Now many analysts have simply compared our service fee to the 6% agent commission costs from a traditional home sale. But this comparison using only commissions ignores that a home seller has to manage, or incur other costs: cleaning the house, staging, HOA fees, or the cost associated with the misalignment of a home sale, such as carrying two mortgages, renting an apartment, etc., when selling traditionally. These are meaningful costs that add up quickly. With Zillow Offers, a home seller doesn’t have to worry about doing any of these themselves. What’s more, because of our scale, the costs associated with repairs when we do them tend to be lower than what an individual homeowner would pay if they contracted out the work themselves as individuals.
And then there are renovation costs:
We also provide potential sellers with a list of needed repairs to get the home ready for resale. In a Zillow Offers sale, Zillow does this work, and the cost of labor and materials is subtracted from the purchase price. Making repair concessions is a common cost when selling traditionally, but doesn’t often get talked about. It should be. Our research shows that concessions occur 81% of the time in a traditional sale – so it’s a cost that a seller does need to factor in.
I’ve pointed this out before, but the idea that the buyer (who is represented by a competent REALTOR) is not going to make repair demands of the seller that Zillow made in its Offer is silly. A house that needs new carpet is going to need new carpet whether Zillow’s inspector demands it or the buyer’s agent demands it.
So I’m not at all surprised by the 0.22% figure that Zillow has released.
A Note: Zillow is a Public Company
I’m sort of sad that I have to write this, but… since it is a given that someone somewhere is going to say something along the lines of “Lies, damn lies and statistics” and “Zillow is a big fat liar” and so on, let me just point out that Zillow is a public company. Lying is not an “Oops, I did it again!” situation. It is a criminal matter and people responsible, like Rich Barton, can go to jail for fibbing. Rich Barton is not going to jail. He’s not close to even taking a remote chance that he or any Zillow spokesperson is going to even slightly misrepresent anything.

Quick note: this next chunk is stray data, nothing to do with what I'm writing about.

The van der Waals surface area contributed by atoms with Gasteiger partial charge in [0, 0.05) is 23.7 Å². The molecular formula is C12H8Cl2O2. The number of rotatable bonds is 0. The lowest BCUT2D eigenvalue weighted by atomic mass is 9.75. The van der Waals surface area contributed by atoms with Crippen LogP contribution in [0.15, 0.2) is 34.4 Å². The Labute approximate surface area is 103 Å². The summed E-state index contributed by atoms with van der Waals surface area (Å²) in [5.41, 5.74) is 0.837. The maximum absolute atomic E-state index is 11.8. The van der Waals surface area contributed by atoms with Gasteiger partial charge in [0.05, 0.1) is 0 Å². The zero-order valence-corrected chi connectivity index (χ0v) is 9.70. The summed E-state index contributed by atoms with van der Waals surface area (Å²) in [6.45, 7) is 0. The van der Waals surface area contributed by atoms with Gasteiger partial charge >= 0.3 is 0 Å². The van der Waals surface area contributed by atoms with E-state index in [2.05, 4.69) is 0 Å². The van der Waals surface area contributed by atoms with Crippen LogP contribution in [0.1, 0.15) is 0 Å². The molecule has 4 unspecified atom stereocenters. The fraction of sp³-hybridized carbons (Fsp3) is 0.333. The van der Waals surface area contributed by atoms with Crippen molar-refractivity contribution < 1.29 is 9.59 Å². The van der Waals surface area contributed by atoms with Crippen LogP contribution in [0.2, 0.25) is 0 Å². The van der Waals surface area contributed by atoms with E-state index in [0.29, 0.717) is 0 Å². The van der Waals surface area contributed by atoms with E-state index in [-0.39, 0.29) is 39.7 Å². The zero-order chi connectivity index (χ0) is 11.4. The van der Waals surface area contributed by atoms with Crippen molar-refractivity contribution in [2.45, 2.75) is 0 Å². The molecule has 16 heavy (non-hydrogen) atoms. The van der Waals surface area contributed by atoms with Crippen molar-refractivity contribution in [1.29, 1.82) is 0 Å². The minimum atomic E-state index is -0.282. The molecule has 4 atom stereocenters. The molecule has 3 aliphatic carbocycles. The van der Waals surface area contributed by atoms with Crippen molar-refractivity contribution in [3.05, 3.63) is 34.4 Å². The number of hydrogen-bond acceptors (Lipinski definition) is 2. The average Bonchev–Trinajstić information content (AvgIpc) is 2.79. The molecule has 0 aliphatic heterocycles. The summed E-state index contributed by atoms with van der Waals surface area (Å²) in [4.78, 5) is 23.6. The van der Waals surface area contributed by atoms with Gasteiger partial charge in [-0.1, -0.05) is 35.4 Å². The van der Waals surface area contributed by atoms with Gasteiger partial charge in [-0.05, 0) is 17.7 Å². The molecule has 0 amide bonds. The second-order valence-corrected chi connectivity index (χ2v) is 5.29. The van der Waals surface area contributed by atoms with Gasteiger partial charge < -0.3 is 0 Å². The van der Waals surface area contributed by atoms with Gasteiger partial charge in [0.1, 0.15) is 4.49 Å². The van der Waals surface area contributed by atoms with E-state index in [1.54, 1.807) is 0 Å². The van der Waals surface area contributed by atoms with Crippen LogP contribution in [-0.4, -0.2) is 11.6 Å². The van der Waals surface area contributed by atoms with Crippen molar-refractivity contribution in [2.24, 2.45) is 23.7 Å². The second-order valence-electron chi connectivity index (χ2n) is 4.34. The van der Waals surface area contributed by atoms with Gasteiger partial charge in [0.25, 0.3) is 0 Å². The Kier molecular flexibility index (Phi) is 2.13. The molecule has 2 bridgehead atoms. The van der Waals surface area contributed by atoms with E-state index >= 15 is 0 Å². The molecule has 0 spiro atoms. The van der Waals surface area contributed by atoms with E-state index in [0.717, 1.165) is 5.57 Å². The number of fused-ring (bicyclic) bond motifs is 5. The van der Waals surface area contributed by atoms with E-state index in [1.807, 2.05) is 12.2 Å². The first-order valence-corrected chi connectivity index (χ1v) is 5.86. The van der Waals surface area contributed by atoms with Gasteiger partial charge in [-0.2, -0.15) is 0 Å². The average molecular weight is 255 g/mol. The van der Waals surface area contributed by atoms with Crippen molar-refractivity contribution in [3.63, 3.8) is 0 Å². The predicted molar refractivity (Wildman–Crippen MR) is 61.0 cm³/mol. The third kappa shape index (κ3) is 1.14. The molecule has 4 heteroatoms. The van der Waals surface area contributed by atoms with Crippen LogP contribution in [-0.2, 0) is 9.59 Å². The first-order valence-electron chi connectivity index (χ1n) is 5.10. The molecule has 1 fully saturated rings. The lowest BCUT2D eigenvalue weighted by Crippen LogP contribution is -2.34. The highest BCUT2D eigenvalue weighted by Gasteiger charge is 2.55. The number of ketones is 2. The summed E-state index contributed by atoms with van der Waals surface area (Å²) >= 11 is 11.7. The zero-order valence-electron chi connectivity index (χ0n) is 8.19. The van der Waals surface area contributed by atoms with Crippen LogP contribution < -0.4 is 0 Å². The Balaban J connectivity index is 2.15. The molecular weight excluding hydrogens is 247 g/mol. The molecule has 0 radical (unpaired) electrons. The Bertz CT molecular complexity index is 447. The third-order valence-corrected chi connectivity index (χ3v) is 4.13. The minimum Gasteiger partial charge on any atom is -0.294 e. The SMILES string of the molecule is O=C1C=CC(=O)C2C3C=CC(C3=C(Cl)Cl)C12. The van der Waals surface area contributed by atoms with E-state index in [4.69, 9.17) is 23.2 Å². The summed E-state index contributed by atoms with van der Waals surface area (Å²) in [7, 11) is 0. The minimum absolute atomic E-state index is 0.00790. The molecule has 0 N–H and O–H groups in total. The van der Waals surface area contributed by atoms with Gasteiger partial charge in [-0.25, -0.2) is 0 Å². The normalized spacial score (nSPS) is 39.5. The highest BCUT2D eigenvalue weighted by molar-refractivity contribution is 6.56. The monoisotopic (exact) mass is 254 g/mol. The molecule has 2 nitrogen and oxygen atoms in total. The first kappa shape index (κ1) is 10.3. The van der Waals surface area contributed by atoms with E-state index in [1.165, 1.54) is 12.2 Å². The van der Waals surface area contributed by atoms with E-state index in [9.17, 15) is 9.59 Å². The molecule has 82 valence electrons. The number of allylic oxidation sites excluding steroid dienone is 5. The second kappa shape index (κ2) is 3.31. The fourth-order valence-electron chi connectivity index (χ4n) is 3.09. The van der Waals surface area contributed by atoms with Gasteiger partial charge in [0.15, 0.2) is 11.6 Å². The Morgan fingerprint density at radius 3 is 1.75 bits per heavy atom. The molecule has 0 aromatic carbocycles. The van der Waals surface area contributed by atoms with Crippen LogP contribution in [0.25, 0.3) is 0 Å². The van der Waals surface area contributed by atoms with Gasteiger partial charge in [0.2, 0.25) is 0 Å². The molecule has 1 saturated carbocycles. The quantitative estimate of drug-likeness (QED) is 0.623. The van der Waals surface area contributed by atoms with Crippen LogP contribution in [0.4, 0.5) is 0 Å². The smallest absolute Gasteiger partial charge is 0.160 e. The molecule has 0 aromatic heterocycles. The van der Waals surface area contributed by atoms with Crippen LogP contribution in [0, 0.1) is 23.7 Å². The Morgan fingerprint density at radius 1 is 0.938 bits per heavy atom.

So disagree if you’d like, or point out errors in analysis or whatever, but seriously… accusing a public company of straight up making up lies is silly unless you have solid evidence.
In Defense of Critics: Zillow is Not Anybody Else
Let me also add a note in defense of the critics of iBuyers. These numbers are for Zillow only. Opendoor and Offerpad and Redfin have never released their unit economics numbers. It may be that those other companies are nowhere close to the 0.22% Zillow released. It may be that their criticism of iBuyer programs are on point when it comes to those companies.
We will never really know until private companies start releasing more information.
Since I know we’re all going to argue about this disclosure from Zillow, let’s leave it there for now. I am trying to get more details on the data and we’ll see if I can, in which case a followup may be necessary.
But suffice to say that at least I feel vindicated in my previous assertions and analysis. If anything, my numbers are too large in terms of what a homeowner might net selling with a REALTOR instead of selling to Zillow. And if that’s true, then I continue to stand by my bet about iBuyers making up 60% of transactions in five years and look forward to James Dwiggins (and other friends) buying me nice steak dinners in 4 years.